Engineering & Mining Journal

SEP 2017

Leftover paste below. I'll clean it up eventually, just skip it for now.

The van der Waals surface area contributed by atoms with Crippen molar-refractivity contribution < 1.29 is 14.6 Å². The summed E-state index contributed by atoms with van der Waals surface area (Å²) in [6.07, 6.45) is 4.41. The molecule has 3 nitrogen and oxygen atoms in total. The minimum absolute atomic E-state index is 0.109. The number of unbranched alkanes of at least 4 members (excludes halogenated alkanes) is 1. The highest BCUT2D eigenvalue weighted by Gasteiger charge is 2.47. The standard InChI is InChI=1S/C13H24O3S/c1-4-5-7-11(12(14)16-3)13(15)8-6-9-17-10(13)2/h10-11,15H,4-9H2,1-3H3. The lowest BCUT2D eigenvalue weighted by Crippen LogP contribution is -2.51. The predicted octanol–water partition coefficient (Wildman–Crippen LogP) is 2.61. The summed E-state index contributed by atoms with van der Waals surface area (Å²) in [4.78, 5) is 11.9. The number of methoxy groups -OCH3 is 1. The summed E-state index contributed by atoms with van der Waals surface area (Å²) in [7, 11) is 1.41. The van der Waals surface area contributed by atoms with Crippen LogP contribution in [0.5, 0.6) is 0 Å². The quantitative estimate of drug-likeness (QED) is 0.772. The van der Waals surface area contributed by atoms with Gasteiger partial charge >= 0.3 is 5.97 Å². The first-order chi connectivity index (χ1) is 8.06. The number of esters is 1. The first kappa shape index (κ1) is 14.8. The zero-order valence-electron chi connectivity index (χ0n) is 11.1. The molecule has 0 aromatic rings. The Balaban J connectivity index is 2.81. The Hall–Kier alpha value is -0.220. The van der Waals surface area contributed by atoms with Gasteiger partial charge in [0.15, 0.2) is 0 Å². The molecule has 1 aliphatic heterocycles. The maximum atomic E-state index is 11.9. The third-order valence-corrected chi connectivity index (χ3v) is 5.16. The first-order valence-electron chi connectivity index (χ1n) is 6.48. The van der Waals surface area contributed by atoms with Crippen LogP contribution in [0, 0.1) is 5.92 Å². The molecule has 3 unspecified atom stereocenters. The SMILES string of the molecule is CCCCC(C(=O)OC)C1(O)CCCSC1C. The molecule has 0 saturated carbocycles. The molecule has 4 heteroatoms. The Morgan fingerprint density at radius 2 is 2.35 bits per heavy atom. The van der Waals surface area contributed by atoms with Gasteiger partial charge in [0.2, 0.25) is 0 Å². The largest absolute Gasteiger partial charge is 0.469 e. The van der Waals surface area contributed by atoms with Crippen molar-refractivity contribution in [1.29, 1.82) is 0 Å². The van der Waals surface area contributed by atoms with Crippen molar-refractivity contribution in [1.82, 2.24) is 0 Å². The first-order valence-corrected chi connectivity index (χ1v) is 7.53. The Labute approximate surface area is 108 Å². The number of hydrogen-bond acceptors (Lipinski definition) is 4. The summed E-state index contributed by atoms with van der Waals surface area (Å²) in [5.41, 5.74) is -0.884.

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2 E&MJ • SEPTEMBER 2017 FROM THE EDITOR As readers thumb through this edition of E&MJ, they will notice an expanded News section for Latin America. A lot happened in the region last month. The Spence expansion received approval from the Chilean government, but that was somewhat overshadowed by Brazilian President Michel Temer's decision to clarify mining policy. He issued three mining decrees during August, one of which opened parts of the Amazon, namely Amapá and Pará, to mining. (See Brazil Revises Its Policy on Renca, p. 16.) Reuters quoted Randolfe Rodrigues, a senator from Amapá, as saying, "If mining is allowed to go forward, it could cause the largest legally sanctioned destruction of the Amazon." The backlash from misinformed environmental activists was fi erce. With visions of mass deforestation by multinational mining companies, they, along with the media and pop culture icons, quickly jumped to conclusions and rallied against the decision. Even Tom Brady's wife, Gisele Bündchen, was tweeting about it. The Temer administration had to do something quick. They issued a clarifi cation, but they did not rescind the decision. Readers might recall that President Temer, a Brazilian lawyer/politician, took offi ce after Dilma Rousseff was impeached in August 2016. A year after taking offi ce he waded into Brazilian mining policy. This should have been handled by previous administrations, but it's complicated and they were distracted with other resource-related issues. How complicated? E&MJ turned to an old friend, Affonso A. Barros da Cunha, a mining lawyer in Brazil, to explain the situation. (See Recent Changes to the Mining Framework in Brazil, p. 18.) The senator's choice of words, especially "legally sanctioned," is interesting. The geology in northern Amapá and Pará is well-endowed with precious metals. We know this because of all of the placer mining that takes place at illegal artisanal mines, known as garimpos. The term comes from the Portuguese word "garimpeiro," which refers to a gold panner. Today, their crude sluice boxes are fouling the waterways of the Amazon with mercury. By opening the area to professional mining companies that would operate legally, Temer hopes to close the garimpos, clean up the mess and reclaim some of Brazil's gold. No good deed, however, goes unpunished. Had any of the "Save the Amazon from Mining" activists taken a few minutes to research the subject and determine what was actually happening, they could have helped improve environmental conditions in the Amazon. Instead, they read the headlines based on press releases from antimining nongovernmental organizations (NGOs), retweeted them and drew more attention to poorly researched reporting. Brazilian politics are always interesting. With the clarifi cation in place, Brazilian Presidential Chief of Staff Eliseu Padilha said that any confusion caused by the pre- vious decree was now resolved. Padilha also pointed out that, under the decree, the government will be better able to detect and punish those who are acting outside the law, and it will also be able to allocate supplementary funding to oversee the closure of the illegal garimpos. The permission to prospect and carry out mining activities applies only to areas where there are no other restrictions, such as native vegetation protection decrees, protected areas, indigenous lands and border strips. The opening of these unpro- tected areas should attract new mining investments to Brazil, creating wealth for many people rather than a few garimpeiros. Mining in the Amazon Makes Headlines As readers thumb through this edition of notice an expanded News section for Latin America. A lot happened in the region last month. The Spence expansion received approval from the Chilean government, but that was somewhat overshadowed by Brazilian President Michel Temer's decision to clarify mining policy. He issued three Steve Fiscor Publisher & Editor-in-Chief Steve Fiscor, Publisher & Editor-in-Chief sfi scor@mining-media.com Mining Media International, Inc. 11655 Central Parkway, Suite 306; Jacksonville, Florida 32224 USA Phone: +1.904.721.2925 / Fax: +1.904.721.2930 Editorial Publisher & Editor-In-Chief—Steve Fiscor, sfi scor@mining-media.com Associate Editor—Jennifer Jensen, jjensen@mining-media.com Technical Writer—Jesse Morton, jmorton@mining-media.com Contributing Editor—Russ Carter, rcarter@mining-media.com European Editor—Simon Walker, simon.emj@btinternet.com Latin American Editor—Oscar Martinez, omartinez@mining-media.com South African Editor—Gavin du Venage, gavinduvenage@gmail.com Graphic Designer—Tad Seabrook, tseabrook@mining-media.com Sales Midwest/Eastern U.S. & Canada, Sales—Victor Matteucci, vmatteucci@mining-media.com Western U.S., Canada & Australia, Sales—Frank Strazzulla, fstrazzulla@mining-media.com Scandinavia, UK & European Sales—Colm Barry, colm.barry@telia.com Germany, Austria & Switzerland Sales—Gerd Strasmann, info@strasmann-media.de Japan Sales—Masao Ishiguro, ma.ishiguro@w9.dion.ne.jp Production Manager—Dan Fitts, dfi tts@mining-media.com www.e-mj.com Engineering & Mining Journal, Volume 218, Issue 9, (ISSN 0095-8948) is published monthly by Mining Media International, Inc., 11655 Central Parkway, Suite 306, Jacksonville, FL 32224 (mining-media.com). Periodicals Postage paid at Jacksonville, FL, and additional mailing offi ces. Canada Post Publica- tions Mail Agreement No. 40845540. Canada return address: Station A, PO Box 54, Windsor ON N9A 6J5, Email: circulation@mining-media.com. Current and back issues and additional resources, including subscription request forms and an editorial calendar, are available on the World Wide Web at www.e-mj.com. SUBSCRIPTION RATES: Free and controlled circulation to qualifi ed sub- scribers. Non-qualifi ed persons may subscribe at the following rates: USA and Canada, 1 year, $82, 2 year, $139. Outside the USA and Canada, 1 year, $134, 2 year, $249 surface mail. For subscriber services or to order single copies, write to E&MJ, 11655 Central Parkway, Suite 306, Jacksonville, FL 32224 USA; call +1.904.721.2925 (USA) or visit www.mining-media.com. ARCHIVES AND MICROFORM: This magazine is available for research and retrieval of selected archived articles from leading electronic databases and online search services, including Factiva, LexisNexis, and Proquest. For mi- croform availability, contact ProQuest at 800-521-0600 or +1.734.761.4700, or search the Serials in Microform listings at www.proquest.com. POSTMASTER: Send address changes to E&MJ, P.O. Box 828, Northbrook, IL 60065-0828 USA. REPRINTS: Mining Media International, Inc., 11655 Central Parkway, Suite 306, Jacksonville, FL 32224 USA phone: +1.904.721.2925, fax: +1.904.721.2930, www.mining-media.com PHOTOCOPIES: Authorization to photocopy articles for internal corporate, personal, or instructional use may be obtained from the Copyright Clear- ance Center (CCC) at +1.978.750.8400. Obtain further information at copyright.com. EXECUTIVE OFFICE: Mining Media International, Inc., 11655 Central Park- way, Suite 306, Jacksonville, FL 32224 USA phone: +1.904.721.2925, fax: +1.904.721.2930, www.mining-media.com COPYRIGHT 2017: Engineering & Mining Journal, incorporating World Mining Equipment, World Min- ing and Mining Equipment International. ALL RIGHTS RESERVED.